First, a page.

If, like me, you've been frustrated with all that's going on in Philosophy (or not going on as the case may be) and want to do something positive to help our profession, here's an opportunity. Philosophy in an Inclusive Key Summer Institute (PIKSI) is a weeklong summer school that brings undergraduates from underrepresented groups into graduate school for philosophy. It has been operating for nine years, in part with funding from the American Philosophical Association. That funding is no longer assured, and so PIKSI needs our help. Its organizers are running a crowd-funding campaign here. They are more than halfway to their modest goal. As noted over at Daily Nous, If everyone who reads this contributes just five dollars they would meet that goal in a day, easy. Go to the site, read about it (some interesting facts there), watch the video, and make a contribution. (Thanks to Serene Khader, the institute’s incoming director for bringing this to my attention.)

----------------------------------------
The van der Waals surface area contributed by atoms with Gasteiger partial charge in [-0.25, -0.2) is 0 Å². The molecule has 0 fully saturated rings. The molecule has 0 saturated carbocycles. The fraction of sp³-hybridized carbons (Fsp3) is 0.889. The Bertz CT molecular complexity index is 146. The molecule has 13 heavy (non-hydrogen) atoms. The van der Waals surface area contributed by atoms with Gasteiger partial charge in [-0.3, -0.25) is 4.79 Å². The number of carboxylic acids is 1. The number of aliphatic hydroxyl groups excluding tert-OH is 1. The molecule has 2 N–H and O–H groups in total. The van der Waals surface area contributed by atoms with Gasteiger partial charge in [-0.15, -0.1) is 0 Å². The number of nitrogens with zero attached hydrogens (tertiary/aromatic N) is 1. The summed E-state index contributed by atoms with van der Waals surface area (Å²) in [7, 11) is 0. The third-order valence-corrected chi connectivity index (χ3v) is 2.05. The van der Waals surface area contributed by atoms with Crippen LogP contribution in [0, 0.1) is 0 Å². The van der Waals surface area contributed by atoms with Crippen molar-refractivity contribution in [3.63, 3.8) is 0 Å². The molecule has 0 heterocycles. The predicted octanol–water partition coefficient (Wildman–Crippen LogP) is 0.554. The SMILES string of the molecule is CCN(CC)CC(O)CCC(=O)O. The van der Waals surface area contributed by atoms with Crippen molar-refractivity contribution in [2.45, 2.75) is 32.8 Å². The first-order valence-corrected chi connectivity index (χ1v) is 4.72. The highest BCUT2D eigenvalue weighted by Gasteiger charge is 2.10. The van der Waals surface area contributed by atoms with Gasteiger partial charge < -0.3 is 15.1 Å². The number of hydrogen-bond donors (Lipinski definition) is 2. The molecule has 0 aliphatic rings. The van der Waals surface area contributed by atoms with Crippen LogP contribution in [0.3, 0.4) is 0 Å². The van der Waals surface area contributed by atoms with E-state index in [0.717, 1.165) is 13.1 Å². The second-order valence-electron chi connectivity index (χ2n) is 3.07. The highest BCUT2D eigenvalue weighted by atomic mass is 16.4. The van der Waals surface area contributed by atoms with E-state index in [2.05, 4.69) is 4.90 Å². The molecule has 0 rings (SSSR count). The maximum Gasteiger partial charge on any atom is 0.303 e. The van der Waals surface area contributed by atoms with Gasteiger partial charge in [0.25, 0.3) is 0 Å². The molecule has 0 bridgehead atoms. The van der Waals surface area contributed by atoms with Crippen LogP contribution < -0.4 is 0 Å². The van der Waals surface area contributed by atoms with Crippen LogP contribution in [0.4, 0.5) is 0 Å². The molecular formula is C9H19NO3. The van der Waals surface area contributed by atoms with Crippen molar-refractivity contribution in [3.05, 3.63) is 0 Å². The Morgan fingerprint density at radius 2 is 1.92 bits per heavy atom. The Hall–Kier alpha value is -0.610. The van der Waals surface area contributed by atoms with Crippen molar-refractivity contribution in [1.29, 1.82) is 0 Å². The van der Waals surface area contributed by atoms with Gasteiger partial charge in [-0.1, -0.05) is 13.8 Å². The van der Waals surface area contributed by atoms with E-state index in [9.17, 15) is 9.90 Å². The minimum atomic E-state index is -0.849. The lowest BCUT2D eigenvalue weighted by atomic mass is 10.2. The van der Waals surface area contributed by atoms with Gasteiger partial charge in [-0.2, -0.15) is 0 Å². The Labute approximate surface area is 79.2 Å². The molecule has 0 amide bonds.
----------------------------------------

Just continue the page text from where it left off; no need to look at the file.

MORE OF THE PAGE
We've started livestreaming some Rotman Institute of Philosophy talks and I thought PEA soup readers might be interested. Here's the next one:
Join us this March for our next speaker, Dr. Kyle Stanford, of the University of California Irvine. His lecture, titled The Difference Between Ice Cream and Nazis will examine the evolutionary function of moral projection. The lecture is free to attend, and will be live-streamed (see below), and later posted on YouTube.
As summer comes to a close and we get ready to return to the classroom,
I've been thinking more about the different shapes my colleagues'
summers have taken, about how much we've written and how much real
holiday we've taken. As a philosophy department chair, one of my
responsibilities is chairing the department's annual performance
evaluation committee and each year I'm struck anew by how hard some of
my colleagues work. I feel humbled by how much very high quality work
some colleagues publish.
Feminism, Science, and Values
June 25-28, 2010
The University of Western Ontario, London, Ontario, Canada